If a non-household member comits suicide in an apartment, who is responsible for the cleanup?

UPDATED: Dec 20, 2011

Advertiser Disclosure

It’s all about you. We want to help you make the right legal decisions.

We strive to help you make confident insurance and legal decisions. Finding trusted and reliable insurance quotes and legal advice should be easy. This doesn’t influence our content. Our opinions are our own.

UPDATED: Dec 20, 2011Fact Checked

Get Legal Help Today

Compare Quotes From Top Companies and Save

secured lock Secured with SHA-256 Encryption

If a non-household member comits suicide in an apartment, who is responsible for the cleanup?

Which party is responsible to pay for proper bio clean up – the landlord or the tenant (their family).

Asked on December 20, 2011 under Real Estate Law, Ohio


SJZ, Member, New York Bar / FreeAdvice Contributing Attorney

Answered 11 years ago | Contributor

The landlord would not be responsible, unless the lease specifically makes the landlord responsible for what you call "bio clean up." The landlord's only responsibilities, apart  from those defined in the  lease, are to repair conditions *of the building* affecting habitability. The fact that someone committed suicide in the premises is not something the landlord is responsible for, any more than the landlord would be responsible for taking out or cleaning up any organic matter or debris of any kind left in the premises by a tenant or the tenant's guests.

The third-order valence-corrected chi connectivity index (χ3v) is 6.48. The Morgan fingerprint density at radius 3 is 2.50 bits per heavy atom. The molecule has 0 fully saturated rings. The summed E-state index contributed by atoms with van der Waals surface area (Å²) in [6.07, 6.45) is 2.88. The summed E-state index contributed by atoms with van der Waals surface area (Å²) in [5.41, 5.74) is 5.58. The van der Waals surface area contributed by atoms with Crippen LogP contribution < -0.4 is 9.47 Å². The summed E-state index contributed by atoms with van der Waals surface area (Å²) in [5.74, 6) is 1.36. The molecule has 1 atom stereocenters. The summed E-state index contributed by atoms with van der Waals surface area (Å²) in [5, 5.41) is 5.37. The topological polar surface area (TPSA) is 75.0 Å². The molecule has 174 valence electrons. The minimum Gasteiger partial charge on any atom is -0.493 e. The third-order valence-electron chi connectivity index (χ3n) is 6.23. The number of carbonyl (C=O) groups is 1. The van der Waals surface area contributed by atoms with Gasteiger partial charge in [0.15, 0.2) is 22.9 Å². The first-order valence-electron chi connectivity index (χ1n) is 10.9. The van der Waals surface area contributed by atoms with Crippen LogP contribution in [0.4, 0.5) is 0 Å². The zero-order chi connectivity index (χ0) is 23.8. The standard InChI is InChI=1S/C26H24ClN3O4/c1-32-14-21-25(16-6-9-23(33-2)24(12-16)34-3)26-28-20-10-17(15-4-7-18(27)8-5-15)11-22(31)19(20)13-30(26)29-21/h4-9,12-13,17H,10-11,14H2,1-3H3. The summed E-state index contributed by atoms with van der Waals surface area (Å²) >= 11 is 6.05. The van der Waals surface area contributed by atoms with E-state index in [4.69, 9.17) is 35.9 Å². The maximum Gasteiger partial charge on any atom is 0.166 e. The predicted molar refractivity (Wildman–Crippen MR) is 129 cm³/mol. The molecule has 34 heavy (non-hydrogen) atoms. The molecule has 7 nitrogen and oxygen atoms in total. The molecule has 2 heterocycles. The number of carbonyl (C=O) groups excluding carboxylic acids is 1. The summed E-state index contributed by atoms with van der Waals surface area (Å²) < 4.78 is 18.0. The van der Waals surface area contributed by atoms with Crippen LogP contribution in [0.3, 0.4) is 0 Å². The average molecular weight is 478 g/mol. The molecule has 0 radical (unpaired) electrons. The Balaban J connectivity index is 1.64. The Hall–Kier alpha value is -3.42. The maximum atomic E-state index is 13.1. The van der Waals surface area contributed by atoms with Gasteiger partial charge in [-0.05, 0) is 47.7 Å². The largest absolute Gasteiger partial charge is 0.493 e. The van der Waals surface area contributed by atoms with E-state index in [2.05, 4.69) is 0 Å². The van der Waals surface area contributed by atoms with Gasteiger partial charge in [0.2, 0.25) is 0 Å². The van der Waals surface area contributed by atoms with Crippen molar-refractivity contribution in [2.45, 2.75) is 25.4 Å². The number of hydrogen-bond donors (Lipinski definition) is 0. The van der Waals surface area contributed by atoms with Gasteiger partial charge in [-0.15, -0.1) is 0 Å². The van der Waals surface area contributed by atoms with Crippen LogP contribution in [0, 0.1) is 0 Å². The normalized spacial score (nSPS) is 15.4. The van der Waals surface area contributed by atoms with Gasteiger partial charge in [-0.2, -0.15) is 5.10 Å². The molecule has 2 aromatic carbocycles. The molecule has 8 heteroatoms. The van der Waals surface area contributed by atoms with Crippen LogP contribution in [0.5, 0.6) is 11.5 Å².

The exception would be if it was one of the landlord's employees who committed suicide in the tenant's premises; then the landlord would likely have to pay for the clean up.

If so inclined, it is possible the tenant could seek reimbursement of the clean up costs from the decedent's estate.

IMPORTANT NOTICE: The Answer(s) provided above are for general information only. The attorney providing the answer was not serving as the attorney for the person submitting the question or in any attorney-client relationship with such person. Laws may vary from state to state, and sometimes change. Tiny variations in the facts, or a fact not set forth in a question, often can change a legal outcome or an attorney's conclusion. Although AttorneyPages.com has verified the attorney was admitted to practice law in at least one jurisdiction, he or she may not be authorized to practice law in the jurisdiction referred to in the question, nor is he or she necessarily experienced in the area of the law involved. Unlike the information in the Answer(s) above, upon which you should NOT rely, for personal advice you can rely upon we suggest you retain an attorney to represent you.

Get Legal Help Today

Find the right lawyer for your legal issue.

secured lock Secured with SHA-256 Encryption